American Psychological Society. "Fatal Attraction: A New Study Suggests A Relationship Between Fear Of Death And Political Preferences." ScienceDaily. ScienceDaily, 29 October 2004. <www.sciencedaily.com/releases/2004/10/041027141726.htm>.
American Psychological Society. (2004, October 29). Fatal Attraction: A New Study Suggests A Relationship Between Fear Of Death And Political Preferences. ScienceDaily. Retrieved February 1, 2015 from www.sciencedaily.com/releases/2004/10/041027141726.htm
American Psychological Society. "Fatal Attraction: A New Study Suggests A Relationship Between Fear Of Death And Political Preferences." ScienceDaily. www.sciencedaily.com/releases/2004/10/041027141726.htm (accessed February 1, 2015).

Share This


More From ScienceDaily



More Mind & Brain News

Sunday, February 1, 2015

Featured Research

from universities, journals, and other organizations


Featured Videos

from AP, Reuters, AFP, and other news services

NFL Concussions Down; Still on Parents' Minds

NFL Concussions Down; Still on Parents' Minds

AP (Jan. 30, 2015) The NFL announced this week that the number of game concussions dropped by a quarter over last season. Still, the dangers of the sport still weigh on players, and parents&apos; minds. (Jan. 30) Video provided by AP
Powered by NewsLook.com
Study Shows Newborn Chicks Count From Left to Right Just Like Humans

Study Shows Newborn Chicks Count From Left to Right Just Like Humans

Buzz60 (Jan. 30, 2015) Researchers for the first time identified human&apos;s innate preference for associating low and high numbers with the left and right respectively in another species. Jen Markham (@jenmarkham) explains. Video provided by Buzz60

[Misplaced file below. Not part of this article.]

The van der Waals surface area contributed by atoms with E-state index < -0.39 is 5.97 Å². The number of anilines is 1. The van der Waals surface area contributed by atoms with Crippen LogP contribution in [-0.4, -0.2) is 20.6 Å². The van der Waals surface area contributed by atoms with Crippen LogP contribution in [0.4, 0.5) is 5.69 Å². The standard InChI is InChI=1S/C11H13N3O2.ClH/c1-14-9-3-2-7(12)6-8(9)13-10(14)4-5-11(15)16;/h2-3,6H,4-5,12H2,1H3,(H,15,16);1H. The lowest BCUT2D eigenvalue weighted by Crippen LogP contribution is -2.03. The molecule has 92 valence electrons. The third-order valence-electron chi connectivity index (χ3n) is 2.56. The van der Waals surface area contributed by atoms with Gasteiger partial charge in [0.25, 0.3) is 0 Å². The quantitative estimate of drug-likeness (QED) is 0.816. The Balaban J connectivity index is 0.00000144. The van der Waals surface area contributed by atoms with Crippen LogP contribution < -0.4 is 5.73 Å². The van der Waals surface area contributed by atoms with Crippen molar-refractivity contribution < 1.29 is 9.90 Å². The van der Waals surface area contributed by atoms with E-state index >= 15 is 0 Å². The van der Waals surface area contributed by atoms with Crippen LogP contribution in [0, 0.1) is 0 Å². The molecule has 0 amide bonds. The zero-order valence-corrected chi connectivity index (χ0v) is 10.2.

Powered by NewsLook.com
Best Mood Elevating, Feel Good Shakes & Smoothies

Best Mood Elevating, Feel Good Shakes & Smoothies

Buzz60 (Jan. 30, 2015) You can elevate your mood by having a meal in a glass. Fitness and nutrition expert John Basedow (@JohnBasedow) offers the best &apos;feel good&apos; smoothies and shakes chock full of depression-relieving ingredients...including apples, berries, lemons, cucumbers, papaya, kiwi, spinach, kale, whey protein, matcha, ginger, turmeric and cinnamon. Video provided by Buzz60
Powered by NewsLook.com
Poll Says Firstborn Is Responsible, Youngest Is Funnier

Poll Says Firstborn Is Responsible, Youngest Is Funnier

Newsy (Jan. 30, 2015) According to a poll out of the U.K., eldest siblings feel more responsible and successful than their younger siblings. Video provided by Newsy
Powered by NewsLook.com

Search ScienceDaily

Number of stories in archives: 140,361

Find with keyword(s):
Enter a keyword or phrase to search ScienceDaily for related topics and research stories.

Save/Print:
Share:

Breaking News:

Strange & Offbeat Stories


Health & Medicine

Mind & Brain

Living & Well

In Other News

... from NewsDaily.com

Science News

Health News

Environment News

Technology News



Save/Print:
Share:

Free Subscriptions


Get the latest science news with ScienceDaily's free email newsletters, updated daily and weekly. Or view hourly updated newsfeeds in your RSS reader:

Get Social & Mobile


Keep up to date with the latest news from ScienceDaily via social networks and mobile apps:

Have Feedback?


Tell us what you think of ScienceDaily -- we welcome both positive and negative comments. Have any problems using the site? Questions?
Mobile: iPhone Android Web
Follow: Facebook Twitter Google+
Subscribe: RSS Feeds Email Newsletters
Latest Headlines Health & Medicine Mind & Brain Space & Time Matter & Energy Computers & Math Plants & Animals Earth & Climate Fossils & Ruins